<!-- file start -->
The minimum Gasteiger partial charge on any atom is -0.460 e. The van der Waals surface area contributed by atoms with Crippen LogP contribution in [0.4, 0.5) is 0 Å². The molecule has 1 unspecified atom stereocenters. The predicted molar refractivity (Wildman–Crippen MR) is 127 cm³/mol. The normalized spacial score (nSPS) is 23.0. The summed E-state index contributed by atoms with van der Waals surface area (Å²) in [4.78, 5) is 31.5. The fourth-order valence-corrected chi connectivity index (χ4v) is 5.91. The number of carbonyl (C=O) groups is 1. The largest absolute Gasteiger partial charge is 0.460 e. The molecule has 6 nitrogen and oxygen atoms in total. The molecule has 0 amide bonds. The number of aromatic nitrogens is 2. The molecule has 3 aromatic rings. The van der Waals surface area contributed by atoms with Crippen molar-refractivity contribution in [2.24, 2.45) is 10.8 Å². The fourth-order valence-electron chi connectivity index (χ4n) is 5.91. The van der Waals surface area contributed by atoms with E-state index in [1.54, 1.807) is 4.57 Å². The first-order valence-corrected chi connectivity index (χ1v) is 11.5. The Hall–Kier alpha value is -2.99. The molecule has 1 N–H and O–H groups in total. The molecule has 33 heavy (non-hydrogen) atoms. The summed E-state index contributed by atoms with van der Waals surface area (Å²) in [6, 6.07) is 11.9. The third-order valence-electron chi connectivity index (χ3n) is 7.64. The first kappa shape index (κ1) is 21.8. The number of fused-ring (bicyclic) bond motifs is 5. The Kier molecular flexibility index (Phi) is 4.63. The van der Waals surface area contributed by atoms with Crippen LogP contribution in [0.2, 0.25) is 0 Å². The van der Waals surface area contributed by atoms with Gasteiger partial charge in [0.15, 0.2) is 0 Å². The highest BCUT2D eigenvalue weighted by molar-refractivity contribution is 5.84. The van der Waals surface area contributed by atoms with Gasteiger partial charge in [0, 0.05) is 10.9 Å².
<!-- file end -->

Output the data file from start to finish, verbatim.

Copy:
The minimum Gasteiger partial charge on any atom is -0.460 e. The van der Waals surface area contributed by atoms with Crippen LogP contribution in [0.4, 0.5) is 0 Å². The molecule has 1 unspecified atom stereocenters. The predicted molar refractivity (Wildman–Crippen MR) is 127 cm³/mol. The normalized spacial score (nSPS) is 23.0. The summed E-state index contributed by atoms with van der Waals surface area (Å²) in [4.78, 5) is 31.5. The fourth-order valence-corrected chi connectivity index (χ4v) is 5.91. The number of carbonyl (C=O) groups is 1. The largest absolute Gasteiger partial charge is 0.460 e. The molecule has 6 nitrogen and oxygen atoms in total. The molecule has 0 amide bonds. The number of aromatic nitrogens is 2. The molecule has 3 aromatic rings. The van der Waals surface area contributed by atoms with Crippen molar-refractivity contribution in [2.24, 2.45) is 10.8 Å². The fourth-order valence-electron chi connectivity index (χ4n) is 5.91. The van der Waals surface area contributed by atoms with E-state index in [1.54, 1.807) is 4.57 Å². The first-order valence-corrected chi connectivity index (χ1v) is 11.5. The Hall–Kier alpha value is -2.99. The molecule has 1 N–H and O–H groups in total. The molecule has 33 heavy (non-hydrogen) atoms. The summed E-state index contributed by atoms with van der Waals surface area (Å²) in [6, 6.07) is 11.9. The third-order valence-electron chi connectivity index (χ3n) is 7.64. The first kappa shape index (κ1) is 21.8. The number of fused-ring (bicyclic) bond motifs is 5. The Kier molecular flexibility index (Phi) is 4.63. The van der Waals surface area contributed by atoms with Crippen LogP contribution in [0.2, 0.25) is 0 Å². The van der Waals surface area contributed by atoms with Gasteiger partial charge in [0.15, 0.2) is 0 Å². The highest BCUT2D eigenvalue weighted by molar-refractivity contribution is 5.84. The van der Waals surface area contributed by atoms with Gasteiger partial charge in [0, 0.05) is 10.9 Å².